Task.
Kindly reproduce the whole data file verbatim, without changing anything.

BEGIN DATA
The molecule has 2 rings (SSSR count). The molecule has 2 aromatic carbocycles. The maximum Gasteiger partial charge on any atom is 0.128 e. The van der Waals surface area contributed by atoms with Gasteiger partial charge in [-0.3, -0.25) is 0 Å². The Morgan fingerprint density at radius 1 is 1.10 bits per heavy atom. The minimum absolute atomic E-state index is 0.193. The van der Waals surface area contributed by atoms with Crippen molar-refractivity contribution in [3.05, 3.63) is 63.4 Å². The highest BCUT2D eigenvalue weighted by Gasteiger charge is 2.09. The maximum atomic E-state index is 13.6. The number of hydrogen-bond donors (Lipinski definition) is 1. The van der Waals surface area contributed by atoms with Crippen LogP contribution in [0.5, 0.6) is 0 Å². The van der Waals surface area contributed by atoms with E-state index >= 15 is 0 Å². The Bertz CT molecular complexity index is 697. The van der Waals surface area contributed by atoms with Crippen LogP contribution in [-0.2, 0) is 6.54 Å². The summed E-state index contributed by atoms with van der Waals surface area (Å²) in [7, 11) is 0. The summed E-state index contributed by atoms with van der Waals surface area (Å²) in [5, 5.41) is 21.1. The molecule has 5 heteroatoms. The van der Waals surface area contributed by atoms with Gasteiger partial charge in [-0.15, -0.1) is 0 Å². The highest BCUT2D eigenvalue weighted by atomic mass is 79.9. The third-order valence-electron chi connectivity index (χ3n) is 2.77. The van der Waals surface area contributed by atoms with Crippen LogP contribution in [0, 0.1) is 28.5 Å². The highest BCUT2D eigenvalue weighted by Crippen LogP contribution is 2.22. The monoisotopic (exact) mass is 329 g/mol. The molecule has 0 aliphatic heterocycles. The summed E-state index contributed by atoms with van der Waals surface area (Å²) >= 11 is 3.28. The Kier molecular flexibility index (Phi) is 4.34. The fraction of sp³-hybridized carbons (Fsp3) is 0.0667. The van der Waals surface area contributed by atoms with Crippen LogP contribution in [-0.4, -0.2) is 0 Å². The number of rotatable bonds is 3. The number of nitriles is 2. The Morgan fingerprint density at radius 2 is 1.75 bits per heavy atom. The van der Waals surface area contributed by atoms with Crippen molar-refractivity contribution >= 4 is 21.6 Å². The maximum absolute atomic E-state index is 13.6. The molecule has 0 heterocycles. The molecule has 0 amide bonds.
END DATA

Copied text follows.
The molecule has 2 rings (SSSR count). The molecule has 2 aromatic carbocycles. The maximum Gasteiger partial charge on any atom is 0.128 e. The van der Waals surface area contributed by atoms with Gasteiger partial charge in [-0.3, -0.25) is 0 Å². The Morgan fingerprint density at radius 1 is 1.10 bits per heavy atom. The minimum absolute atomic E-state index is 0.193. The van der Waals surface area contributed by atoms with Crippen molar-refractivity contribution in [3.05, 3.63) is 63.4 Å². The highest BCUT2D eigenvalue weighted by Gasteiger charge is 2.09. The maximum atomic E-state index is 13.6. The number of hydrogen-bond donors (Lipinski definition) is 1. The van der Waals surface area contributed by atoms with Crippen LogP contribution in [0.5, 0.6) is 0 Å². The van der Waals surface area contributed by atoms with E-state index >= 15 is 0 Å². The Bertz CT molecular complexity index is 697. The van der Waals surface area contributed by atoms with Crippen LogP contribution in [-0.2, 0) is 6.54 Å². The summed E-state index contributed by atoms with van der Waals surface area (Å²) in [7, 11) is 0. The summed E-state index contributed by atoms with van der Waals surface area (Å²) in [5, 5.41) is 21.1. The molecule has 5 heteroatoms. The van der Waals surface area contributed by atoms with Gasteiger partial charge in [-0.15, -0.1) is 0 Å². The highest BCUT2D eigenvalue weighted by atomic mass is 79.9. The third-order valence-electron chi connectivity index (χ3n) is 2.77. The van der Waals surface area contributed by atoms with Crippen LogP contribution in [0, 0.1) is 28.5 Å². The highest BCUT2D eigenvalue weighted by Crippen LogP contribution is 2.22. The monoisotopic (exact) mass is 329 g/mol. The molecule has 0 aliphatic heterocycles. The summed E-state index contributed by atoms with van der Waals surface area (Å²) >= 11 is 3.28. The Kier molecular flexibility index (Phi) is 4.34. The fraction of sp³-hybridized carbons (Fsp3) is 0.0667. The van der Waals surface area contributed by atoms with Crippen LogP contribution in [-0.4, -0.2) is 0 Å². The number of rotatable bonds is 3. The number of nitriles is 2. The Morgan fingerprint density at radius 2 is 1.75 bits per heavy atom. The van der Waals surface area contributed by atoms with Crippen molar-refractivity contribution >= 4 is 21.6 Å². The maximum absolute atomic E-state index is 13.6. The molecule has 0 heterocycles. The molecule has 0 amide bonds.